```
# replace Your API Token with your own API token.
%set_env QXToken=Your API Token
# Make sure there are no whitespace characters between the = and your token.
# For example, QXToken=123 is valid, but QXToken= 123 is not.
```

```
# import the packages installed to your environment
from qiskit import QuantumCircuit
from qiskit.primitives import StatevectorSampler
from qiskit.transpiler.preset_passmanagers import generate_preset_pass_manager
from qiskit.visualization import plot_histogram
from qiskit_ibm_runtime.fake_provider import FakeSherbrooke
from qiskit.quantum_info import SparsePauliOp
from qiskit_ibm_runtime import EstimatorV2 as Estimator
from qiskit_aer import AerSimulator
import matplotlib.pyplot as plt
import numpy as np
```

## Setting Up Your Quantum Circuit

Once you have connected your quantum account, let’s try to build your first circuit! Before running any dramatic quantum algorithms, let’s try to create a superposition of two qubits. For a rundown on what superposition and other key concepts in quantum computing are, check out this blog post.

To do so, we will try to build one of the four possible Bell States, namely

If you are uncertain of what this means, don’t worry! The values in the |> represent the values of the quantum bits (qubits). For example, |10> means that the first qubit has the value 1 and the second qubit has value 0. Similarly, |00> means that the first and second qubits both have value 0. Furthermore, squaring the coefficient of corresponding to each of the |> indicates our probability of measuring the system to have those values.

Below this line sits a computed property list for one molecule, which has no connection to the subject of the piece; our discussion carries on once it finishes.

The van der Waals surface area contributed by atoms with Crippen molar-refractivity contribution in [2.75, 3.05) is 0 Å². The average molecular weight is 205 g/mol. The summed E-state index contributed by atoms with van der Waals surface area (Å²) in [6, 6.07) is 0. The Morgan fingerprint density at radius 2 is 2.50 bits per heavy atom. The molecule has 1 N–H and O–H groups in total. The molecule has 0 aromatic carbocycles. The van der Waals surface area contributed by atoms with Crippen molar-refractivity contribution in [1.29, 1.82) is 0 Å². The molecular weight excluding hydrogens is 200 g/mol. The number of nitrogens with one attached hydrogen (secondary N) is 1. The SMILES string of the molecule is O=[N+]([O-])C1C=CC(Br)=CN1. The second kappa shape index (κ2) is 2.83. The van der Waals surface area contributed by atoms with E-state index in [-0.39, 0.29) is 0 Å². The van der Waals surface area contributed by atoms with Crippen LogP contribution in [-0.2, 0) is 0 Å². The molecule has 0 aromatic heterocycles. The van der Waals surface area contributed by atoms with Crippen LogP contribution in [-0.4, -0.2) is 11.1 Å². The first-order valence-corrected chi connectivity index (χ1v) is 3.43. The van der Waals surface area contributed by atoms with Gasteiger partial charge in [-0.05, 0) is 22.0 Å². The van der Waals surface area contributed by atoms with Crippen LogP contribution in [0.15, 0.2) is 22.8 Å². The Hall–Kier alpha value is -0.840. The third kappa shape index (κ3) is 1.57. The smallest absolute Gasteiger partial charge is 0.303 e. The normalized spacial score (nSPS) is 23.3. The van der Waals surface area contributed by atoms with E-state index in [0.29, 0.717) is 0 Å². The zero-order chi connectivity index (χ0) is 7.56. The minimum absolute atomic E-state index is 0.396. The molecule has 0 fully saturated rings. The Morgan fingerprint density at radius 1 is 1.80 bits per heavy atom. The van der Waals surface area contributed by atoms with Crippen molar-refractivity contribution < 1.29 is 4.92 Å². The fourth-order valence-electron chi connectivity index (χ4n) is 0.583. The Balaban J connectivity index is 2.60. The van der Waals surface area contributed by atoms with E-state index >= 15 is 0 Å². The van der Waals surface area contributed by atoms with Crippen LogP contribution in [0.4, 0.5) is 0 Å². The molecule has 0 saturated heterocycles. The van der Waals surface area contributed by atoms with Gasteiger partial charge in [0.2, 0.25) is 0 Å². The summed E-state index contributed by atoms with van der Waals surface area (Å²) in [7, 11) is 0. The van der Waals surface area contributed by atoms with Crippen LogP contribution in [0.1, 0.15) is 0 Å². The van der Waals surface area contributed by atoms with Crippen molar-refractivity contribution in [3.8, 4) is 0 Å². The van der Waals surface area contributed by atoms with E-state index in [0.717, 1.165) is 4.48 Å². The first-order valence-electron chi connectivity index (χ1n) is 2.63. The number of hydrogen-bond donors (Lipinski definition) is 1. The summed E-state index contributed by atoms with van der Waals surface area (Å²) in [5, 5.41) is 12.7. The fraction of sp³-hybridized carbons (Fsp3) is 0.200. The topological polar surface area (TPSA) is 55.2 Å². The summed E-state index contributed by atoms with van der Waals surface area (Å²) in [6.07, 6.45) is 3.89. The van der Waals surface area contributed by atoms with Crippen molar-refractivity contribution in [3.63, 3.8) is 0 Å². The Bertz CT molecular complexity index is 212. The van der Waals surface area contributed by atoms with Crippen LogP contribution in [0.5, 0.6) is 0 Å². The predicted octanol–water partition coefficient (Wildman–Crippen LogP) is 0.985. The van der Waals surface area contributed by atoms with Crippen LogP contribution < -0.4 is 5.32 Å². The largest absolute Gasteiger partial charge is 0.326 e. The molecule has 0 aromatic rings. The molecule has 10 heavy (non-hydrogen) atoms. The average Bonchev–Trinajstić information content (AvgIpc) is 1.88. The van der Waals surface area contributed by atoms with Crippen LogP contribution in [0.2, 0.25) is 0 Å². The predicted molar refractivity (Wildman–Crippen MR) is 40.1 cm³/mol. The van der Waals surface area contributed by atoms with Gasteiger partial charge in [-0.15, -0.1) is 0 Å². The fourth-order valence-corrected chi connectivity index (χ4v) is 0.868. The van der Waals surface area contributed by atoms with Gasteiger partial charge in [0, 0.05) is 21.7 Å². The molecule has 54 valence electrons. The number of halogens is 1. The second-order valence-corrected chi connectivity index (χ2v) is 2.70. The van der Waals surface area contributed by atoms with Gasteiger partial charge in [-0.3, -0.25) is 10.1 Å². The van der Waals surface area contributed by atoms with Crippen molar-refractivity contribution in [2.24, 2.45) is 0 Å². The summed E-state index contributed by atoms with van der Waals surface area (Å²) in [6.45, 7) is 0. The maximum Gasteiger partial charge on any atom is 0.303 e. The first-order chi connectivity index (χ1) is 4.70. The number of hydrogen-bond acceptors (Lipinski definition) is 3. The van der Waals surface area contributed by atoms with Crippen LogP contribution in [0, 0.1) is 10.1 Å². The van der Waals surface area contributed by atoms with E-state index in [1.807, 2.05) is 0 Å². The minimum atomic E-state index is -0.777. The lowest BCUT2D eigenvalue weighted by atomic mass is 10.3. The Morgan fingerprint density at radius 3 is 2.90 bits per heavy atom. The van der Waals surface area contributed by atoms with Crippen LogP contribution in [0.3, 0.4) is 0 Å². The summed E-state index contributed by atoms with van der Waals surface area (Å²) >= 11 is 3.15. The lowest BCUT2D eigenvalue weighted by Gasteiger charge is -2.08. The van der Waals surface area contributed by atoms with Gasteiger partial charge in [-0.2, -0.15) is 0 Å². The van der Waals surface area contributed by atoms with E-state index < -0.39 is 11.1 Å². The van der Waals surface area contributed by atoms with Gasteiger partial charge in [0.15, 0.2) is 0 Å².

With this in mind, the above equation means that for our two qubits, we have a 1/2 probability of measuring both qubits as 0 and a 1/2 probability of measuring both qubits as 1. Observe that the total system, named phi+, can possibly be two possible states: either |00> or |11>. This indicates that the quantum system is in what is known as a superposition. We create this Bell State below.

If you are unfamiliar with quantum gates, that is okay! For the time being, aim to understand what each section of code approximately does.

```
# create an object that is of type QuantumCircuit with two qubits.
circuit = QuantumCircuit(2)
# We will add gates ("operations") to this object below, much like how you may add a series of machines to assembly lines.
circuit.h(0) # add a Hadamard gate to the zeroth qubit (labelling the qubits starts at 0 and goes to 1, 2, ...)
circuit.cx(0, 1) # add a CNOT controlled by the zeroth qubit and applied to the first qubit
```

```
# visualize the circuit below
circuit.draw('mpl')
```

Expected output:

## Using the State Vector Sampler

The Bell State

is what is known as a state vector — the type of notation used leans on key concepts of linear algebra. The state vector sampler in Qiskit derives its name from this concept. The idea is as follows:

- Quantum computers are probabilistic in nature. That is, when your qubits are in a superposition (as those in the Bell States are), there is a non-zero probability (and also not 100% chance) associated with measuring the system to be in some state.
- To illustrate this probability, the state vector sampler “samples” the circuit a large number of times and measures the results. That is, the circuit is run, the qubits measured, and the results recorded.